The third Concert spirituel of the season is held at 4 PM today in Vienna. On the program is Beethoven’s first symphony, as well as a Mass, Gradual and Offertory for two choirs and four soloists and orchestra by Joseph Leopold Eybler (1765-1846). Eybler was at this time deputy kapellmeister for the Emperor. Eybler conducted his Mass himself.
The Allgemeine Musikalische Zeitung #101 of December 19, 1821 contains a review of the concert at 800-801. The anonymous reviewer wrote glowingly of the Beethoven symphony, “This beautiful masterpiece by Beethoven (in C) plays, in the true sense of the word, with the loveliest and at the same time most wonderful forms. The notes come in whole rows, and now solo, floating in front of the Soul to look for a fight, and they resist in a mighty struggle to bring unity. B. approaches it in an extremely delicate way, especially in the winds as he shows over and over again how he refreshes the whole picture. How often have we already heard and admired the graceful and yet so artistic Andante in F. Through an interesting interweaving of the melodies, as well as through striking and yet well-defined harmonies, it most beneficially distinguishes itself – and once again you always enjoy the beautiful sound picture!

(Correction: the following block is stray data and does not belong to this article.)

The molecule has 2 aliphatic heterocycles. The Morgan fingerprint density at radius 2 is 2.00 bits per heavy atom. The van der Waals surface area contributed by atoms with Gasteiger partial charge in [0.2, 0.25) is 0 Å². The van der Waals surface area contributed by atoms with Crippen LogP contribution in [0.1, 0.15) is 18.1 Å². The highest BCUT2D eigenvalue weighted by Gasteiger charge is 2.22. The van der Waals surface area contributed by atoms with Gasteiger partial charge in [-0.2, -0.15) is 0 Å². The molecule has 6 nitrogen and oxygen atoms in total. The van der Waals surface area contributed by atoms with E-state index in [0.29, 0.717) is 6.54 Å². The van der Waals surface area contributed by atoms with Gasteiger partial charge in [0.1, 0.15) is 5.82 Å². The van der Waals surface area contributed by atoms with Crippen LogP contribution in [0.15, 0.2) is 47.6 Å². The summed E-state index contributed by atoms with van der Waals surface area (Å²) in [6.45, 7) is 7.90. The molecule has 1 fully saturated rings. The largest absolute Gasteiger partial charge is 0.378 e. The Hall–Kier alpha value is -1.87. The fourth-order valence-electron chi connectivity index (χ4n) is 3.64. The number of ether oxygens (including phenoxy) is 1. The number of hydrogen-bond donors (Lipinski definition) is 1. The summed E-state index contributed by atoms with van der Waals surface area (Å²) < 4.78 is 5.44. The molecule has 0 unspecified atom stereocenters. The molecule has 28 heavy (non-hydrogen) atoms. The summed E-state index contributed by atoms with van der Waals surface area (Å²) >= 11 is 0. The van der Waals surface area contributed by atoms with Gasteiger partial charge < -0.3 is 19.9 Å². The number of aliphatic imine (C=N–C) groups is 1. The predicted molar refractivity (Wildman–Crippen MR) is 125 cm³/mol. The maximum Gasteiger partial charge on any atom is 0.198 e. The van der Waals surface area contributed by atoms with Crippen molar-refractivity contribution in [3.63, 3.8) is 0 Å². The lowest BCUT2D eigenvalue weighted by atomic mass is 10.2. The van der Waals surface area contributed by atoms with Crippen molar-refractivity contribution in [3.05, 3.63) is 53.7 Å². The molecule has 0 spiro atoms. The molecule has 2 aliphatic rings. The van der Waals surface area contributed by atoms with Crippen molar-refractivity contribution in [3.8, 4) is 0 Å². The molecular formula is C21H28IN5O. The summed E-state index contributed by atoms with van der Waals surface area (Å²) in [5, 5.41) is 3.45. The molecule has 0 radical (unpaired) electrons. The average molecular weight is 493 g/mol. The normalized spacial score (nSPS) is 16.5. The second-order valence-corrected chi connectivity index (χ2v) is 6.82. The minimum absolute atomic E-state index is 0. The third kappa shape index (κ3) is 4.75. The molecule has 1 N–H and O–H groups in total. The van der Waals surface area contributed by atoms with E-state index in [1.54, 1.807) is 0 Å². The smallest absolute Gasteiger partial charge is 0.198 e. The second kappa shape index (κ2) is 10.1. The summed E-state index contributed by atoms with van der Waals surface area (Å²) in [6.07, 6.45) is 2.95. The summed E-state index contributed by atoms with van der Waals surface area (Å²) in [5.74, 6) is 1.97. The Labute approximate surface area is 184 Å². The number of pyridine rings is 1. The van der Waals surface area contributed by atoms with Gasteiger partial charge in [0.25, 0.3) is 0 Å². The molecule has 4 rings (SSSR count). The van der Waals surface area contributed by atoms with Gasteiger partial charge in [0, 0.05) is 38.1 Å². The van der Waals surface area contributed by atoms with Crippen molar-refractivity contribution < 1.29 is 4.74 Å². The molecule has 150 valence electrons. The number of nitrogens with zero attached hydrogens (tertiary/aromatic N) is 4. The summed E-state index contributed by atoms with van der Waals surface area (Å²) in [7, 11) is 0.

“The extremely lively minuet is made possible by the quite unexpected shift in the bass that always tenderly drags along the leading violas. The wonderfully lovely Trio is crowned by the two beautifully contrasted orchestral sections. In the pompous Finale, Beethoven’s imagination flows with power through everyone again, and pours out tremendously into the heart of the listener. This beautiful symphony, which is probably familiar to every friend of the art of music from frequent listening over the years, as well as by the joyful enjoyment of memory, was well performed by the enthusiastic orchestra, with great precision and expression.”
The Concerts spirituels have certainly come a long ways from their first performance, when they were described in Beethoven’s conversation books as the work of unrehearsed dilettantes!
Beethoven’s first symphony is here performed on period instruments by the Hanover Band: